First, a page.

Check his site out here.

Kinda reminds me of some other best-loved Christian Humor Sites

Enjoy...and be able to laugh at yourself.

Wednesday, February 11, 2009

Sermon Notes 2/8/09

Today's text is taken from 1 Corinthians 9:16-23

We have been talking about Visioning these past few months here at Ojai UMC.

But, as we delve into Vision we need to be aware that for our Vision to become a reality, we need to filter it back through our Assets and the Needs of the Community.

This morning, we have the chance to look back at Paul, and be reminded of those two things - our assets, and the needs of the community.

Paul begins his message with one of his assets. He has the Spiritual Gift of Preaching. This is an amazing gift, and one for which he now has been compelled by God to go out and preach the Good News of Jesus Christ.

It is for this reason that we also begin with ourselves and our Spiritual Gifts, and why I am continuing to ask for your Spiritual Gifts Inventories.

In the second element of filtering Vision it needs to be in concert with the needs of the Community. Paul does an outstanding job of putting himself in concert with the community. As he says, "I became a Jew to the Jews." He became a clear part of the community.

I want us to think about how the three questions we are trying to ask people in our community help develop that relationship, and that awareness of the needs of the community, so that we can better shape our Vision for Ojai UMC.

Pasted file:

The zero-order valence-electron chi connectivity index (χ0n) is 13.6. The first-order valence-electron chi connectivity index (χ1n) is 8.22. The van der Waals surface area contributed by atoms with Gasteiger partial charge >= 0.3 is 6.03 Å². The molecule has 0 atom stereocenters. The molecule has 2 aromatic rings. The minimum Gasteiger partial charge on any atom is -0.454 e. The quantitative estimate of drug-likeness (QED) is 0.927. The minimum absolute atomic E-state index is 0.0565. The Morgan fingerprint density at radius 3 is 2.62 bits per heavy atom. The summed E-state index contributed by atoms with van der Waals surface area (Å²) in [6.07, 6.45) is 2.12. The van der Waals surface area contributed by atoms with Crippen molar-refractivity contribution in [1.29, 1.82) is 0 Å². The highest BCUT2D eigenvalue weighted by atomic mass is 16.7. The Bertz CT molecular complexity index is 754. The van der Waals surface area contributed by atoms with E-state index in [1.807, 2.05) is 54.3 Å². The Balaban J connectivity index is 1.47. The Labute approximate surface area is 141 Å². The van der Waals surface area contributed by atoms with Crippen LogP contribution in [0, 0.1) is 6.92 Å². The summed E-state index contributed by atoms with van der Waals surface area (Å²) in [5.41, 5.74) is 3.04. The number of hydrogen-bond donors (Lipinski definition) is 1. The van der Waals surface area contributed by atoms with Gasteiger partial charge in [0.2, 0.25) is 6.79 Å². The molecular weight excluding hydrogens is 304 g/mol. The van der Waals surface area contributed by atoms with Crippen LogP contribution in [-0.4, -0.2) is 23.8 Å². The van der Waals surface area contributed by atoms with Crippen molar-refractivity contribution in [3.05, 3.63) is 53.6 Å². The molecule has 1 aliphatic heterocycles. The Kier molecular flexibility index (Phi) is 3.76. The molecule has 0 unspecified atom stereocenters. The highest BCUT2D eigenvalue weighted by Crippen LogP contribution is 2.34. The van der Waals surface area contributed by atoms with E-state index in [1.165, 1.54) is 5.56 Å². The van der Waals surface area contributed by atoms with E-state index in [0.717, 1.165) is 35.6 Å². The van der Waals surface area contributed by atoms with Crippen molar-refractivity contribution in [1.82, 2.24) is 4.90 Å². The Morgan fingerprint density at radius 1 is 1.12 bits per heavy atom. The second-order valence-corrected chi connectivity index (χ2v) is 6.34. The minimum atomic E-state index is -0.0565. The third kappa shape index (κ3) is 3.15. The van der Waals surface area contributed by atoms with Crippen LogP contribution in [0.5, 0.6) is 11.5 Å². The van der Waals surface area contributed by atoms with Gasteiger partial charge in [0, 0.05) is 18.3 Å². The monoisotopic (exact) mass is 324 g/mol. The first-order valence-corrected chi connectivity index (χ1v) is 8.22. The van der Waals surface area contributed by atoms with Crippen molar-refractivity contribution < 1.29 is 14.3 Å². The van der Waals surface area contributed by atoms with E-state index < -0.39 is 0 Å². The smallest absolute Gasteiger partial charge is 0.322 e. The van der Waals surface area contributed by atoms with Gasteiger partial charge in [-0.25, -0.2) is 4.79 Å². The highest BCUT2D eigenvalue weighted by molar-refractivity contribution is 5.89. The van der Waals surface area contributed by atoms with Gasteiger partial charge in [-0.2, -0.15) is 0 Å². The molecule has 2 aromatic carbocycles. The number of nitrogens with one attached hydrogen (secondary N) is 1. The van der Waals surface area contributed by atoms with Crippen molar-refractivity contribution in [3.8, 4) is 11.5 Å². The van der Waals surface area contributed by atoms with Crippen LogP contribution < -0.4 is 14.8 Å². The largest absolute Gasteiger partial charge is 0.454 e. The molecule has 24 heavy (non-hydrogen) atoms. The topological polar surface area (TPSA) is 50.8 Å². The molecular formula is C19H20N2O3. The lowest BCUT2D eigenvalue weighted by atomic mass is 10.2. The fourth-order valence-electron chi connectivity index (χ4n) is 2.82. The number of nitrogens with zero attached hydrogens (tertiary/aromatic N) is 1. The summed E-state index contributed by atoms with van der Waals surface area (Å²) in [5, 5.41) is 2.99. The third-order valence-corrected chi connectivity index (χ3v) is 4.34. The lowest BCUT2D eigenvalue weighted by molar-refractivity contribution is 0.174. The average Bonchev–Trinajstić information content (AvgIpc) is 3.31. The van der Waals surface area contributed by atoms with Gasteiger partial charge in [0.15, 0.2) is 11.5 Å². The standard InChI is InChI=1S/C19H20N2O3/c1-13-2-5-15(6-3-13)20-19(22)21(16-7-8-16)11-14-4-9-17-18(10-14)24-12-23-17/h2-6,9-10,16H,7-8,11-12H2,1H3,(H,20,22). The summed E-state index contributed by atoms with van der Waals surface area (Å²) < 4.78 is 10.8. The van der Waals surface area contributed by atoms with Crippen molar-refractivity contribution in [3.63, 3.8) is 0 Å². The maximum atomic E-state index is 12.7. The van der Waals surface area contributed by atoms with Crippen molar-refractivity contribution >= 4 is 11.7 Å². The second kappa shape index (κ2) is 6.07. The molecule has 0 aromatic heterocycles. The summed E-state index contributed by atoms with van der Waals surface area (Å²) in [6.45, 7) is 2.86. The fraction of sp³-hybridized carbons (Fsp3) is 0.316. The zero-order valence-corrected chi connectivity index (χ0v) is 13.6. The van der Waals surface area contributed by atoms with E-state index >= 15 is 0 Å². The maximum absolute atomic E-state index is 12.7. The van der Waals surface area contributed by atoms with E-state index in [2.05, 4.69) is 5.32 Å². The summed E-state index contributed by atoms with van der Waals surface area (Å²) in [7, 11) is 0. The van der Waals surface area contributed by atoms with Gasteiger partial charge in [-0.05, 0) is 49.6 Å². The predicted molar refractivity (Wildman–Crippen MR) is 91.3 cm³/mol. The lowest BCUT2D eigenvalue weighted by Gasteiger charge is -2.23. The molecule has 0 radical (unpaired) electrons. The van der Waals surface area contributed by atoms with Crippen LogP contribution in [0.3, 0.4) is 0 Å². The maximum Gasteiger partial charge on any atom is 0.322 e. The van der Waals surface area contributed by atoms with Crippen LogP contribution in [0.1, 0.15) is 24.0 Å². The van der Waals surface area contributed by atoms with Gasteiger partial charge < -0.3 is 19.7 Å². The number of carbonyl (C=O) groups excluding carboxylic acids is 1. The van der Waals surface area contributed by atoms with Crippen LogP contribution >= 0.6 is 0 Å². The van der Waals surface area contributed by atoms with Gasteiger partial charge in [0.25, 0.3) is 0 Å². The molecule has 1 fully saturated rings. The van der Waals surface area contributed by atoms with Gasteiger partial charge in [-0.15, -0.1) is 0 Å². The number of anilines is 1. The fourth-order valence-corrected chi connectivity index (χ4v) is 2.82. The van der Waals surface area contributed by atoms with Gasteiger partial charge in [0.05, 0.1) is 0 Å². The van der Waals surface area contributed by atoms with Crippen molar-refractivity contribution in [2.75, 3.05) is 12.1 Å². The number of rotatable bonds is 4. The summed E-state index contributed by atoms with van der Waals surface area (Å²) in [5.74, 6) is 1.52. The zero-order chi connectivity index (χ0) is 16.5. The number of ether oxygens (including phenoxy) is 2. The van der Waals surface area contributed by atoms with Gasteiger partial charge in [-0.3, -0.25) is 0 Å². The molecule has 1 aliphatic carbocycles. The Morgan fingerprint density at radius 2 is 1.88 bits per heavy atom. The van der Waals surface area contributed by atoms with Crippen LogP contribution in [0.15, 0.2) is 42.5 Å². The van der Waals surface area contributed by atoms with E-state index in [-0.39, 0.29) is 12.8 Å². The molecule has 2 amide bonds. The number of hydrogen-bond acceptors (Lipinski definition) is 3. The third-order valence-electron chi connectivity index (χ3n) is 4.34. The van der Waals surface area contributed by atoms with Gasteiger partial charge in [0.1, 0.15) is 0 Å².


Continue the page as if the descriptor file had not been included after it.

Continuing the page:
Tuesday, February 10, 2009

Vision Statements

Just a sampling of some of the Vision Statements I was able to find for the UMC, and its local churches.

I would say that those that are concise, and easy to remember are the better ones. 

The problem is often that churches try to do too much with their Vision statement, and individually capture each element of the ministry they are trying to do. 

I really appreciated the Vision Statement that started with what a Vision is.

Church Vision Statements:

To be a church for the non-churched and the nominally churched. (Church of the Resurrection)

To be the Cup overflowing (Cal-Pac)

To be One in the Spirit, All in Ministry (Cal-Pac)

"To build beloved community helping people commit their lives to Christ and 
live as a blessing in the world" -Santa Maria FUMC

The information concerning VISION of the First United Methodist Church of Crystal Lake on this page consists of two sections:

Vision Statement

We, the faith community of FUMC, are in ministry to assist God in the resurrection of the spiritually dead, and the healing of the spiritually wounded. We will go about our ministry, seeking to make disciples for Jesus Christ. We will do so in a nurturing, caring, and grace-filled manner, welcoming and accepting all people where they are on their faith journey. We will do so unabashedly as United Methodists, building upon the foundational teachings of our denomination, celebrating the strengths of our denomination, confessing to our weaknesses and shortcomings, and with an unwavering commitment to community.

Vision Statement

Yardley United Methodist Church will grow disciples through ________.

FUMC San Diego
Vision Statement

Our Vision is to help the Kingdom of God grow. In community, we help people experience the love of God in Jesus Christ and make a difference in the world by sharing God's love.

Ivy Creek United Methodist Church is a welcoming community of faith:

  • Listening for God's voice,
  • Proclaiming God's message, and
  • Giving ourselves to God's service.

We offer sanctuary and purpose in a complex world.

The vision of the Mount Lebanon United Methodist Church is to be recognized as a Christ-centered church, teaching the saving grace of Jesus Christ and "setting the standard" as...